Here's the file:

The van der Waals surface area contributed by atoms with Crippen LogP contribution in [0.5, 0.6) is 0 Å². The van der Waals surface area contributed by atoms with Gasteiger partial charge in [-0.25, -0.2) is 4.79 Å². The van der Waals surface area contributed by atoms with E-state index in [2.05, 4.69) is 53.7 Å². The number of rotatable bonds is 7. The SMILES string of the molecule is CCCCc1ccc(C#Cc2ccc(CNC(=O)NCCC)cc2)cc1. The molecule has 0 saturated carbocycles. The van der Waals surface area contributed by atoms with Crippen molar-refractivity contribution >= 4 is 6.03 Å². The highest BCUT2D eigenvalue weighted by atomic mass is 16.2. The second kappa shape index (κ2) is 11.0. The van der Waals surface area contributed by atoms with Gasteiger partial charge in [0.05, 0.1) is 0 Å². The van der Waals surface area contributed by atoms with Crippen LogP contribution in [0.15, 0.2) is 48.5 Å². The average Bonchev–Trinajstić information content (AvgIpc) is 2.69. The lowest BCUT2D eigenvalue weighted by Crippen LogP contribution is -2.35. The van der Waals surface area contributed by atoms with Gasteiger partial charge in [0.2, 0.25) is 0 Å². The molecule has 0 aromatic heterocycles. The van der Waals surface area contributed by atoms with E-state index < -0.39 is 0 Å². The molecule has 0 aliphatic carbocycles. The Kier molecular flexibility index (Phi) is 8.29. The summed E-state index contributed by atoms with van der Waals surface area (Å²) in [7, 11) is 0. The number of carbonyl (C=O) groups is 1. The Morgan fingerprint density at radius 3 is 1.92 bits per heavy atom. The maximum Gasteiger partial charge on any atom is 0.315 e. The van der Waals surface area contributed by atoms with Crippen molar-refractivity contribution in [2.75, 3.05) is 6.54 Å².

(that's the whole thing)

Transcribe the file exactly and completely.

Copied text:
The van der Waals surface area contributed by atoms with Crippen LogP contribution in [0.5, 0.6) is 0 Å². The van der Waals surface area contributed by atoms with Gasteiger partial charge in [-0.25, -0.2) is 4.79 Å². The van der Waals surface area contributed by atoms with E-state index in [2.05, 4.69) is 53.7 Å². The number of rotatable bonds is 7. The SMILES string of the molecule is CCCCc1ccc(C#Cc2ccc(CNC(=O)NCCC)cc2)cc1. The molecule has 0 saturated carbocycles. The van der Waals surface area contributed by atoms with Crippen molar-refractivity contribution >= 4 is 6.03 Å². The highest BCUT2D eigenvalue weighted by atomic mass is 16.2. The second kappa shape index (κ2) is 11.0. The van der Waals surface area contributed by atoms with Gasteiger partial charge in [0.05, 0.1) is 0 Å². The van der Waals surface area contributed by atoms with Crippen LogP contribution in [0.15, 0.2) is 48.5 Å². The average Bonchev–Trinajstić information content (AvgIpc) is 2.69. The lowest BCUT2D eigenvalue weighted by Crippen LogP contribution is -2.35. The van der Waals surface area contributed by atoms with Gasteiger partial charge in [0.2, 0.25) is 0 Å². The molecule has 0 aromatic heterocycles. The van der Waals surface area contributed by atoms with E-state index < -0.39 is 0 Å². The molecule has 0 aliphatic carbocycles. The Kier molecular flexibility index (Phi) is 8.29. The summed E-state index contributed by atoms with van der Waals surface area (Å²) in [7, 11) is 0. The number of carbonyl (C=O) groups is 1. The Morgan fingerprint density at radius 3 is 1.92 bits per heavy atom. The maximum Gasteiger partial charge on any atom is 0.315 e. The van der Waals surface area contributed by atoms with Crippen molar-refractivity contribution in [2.75, 3.05) is 6.54 Å².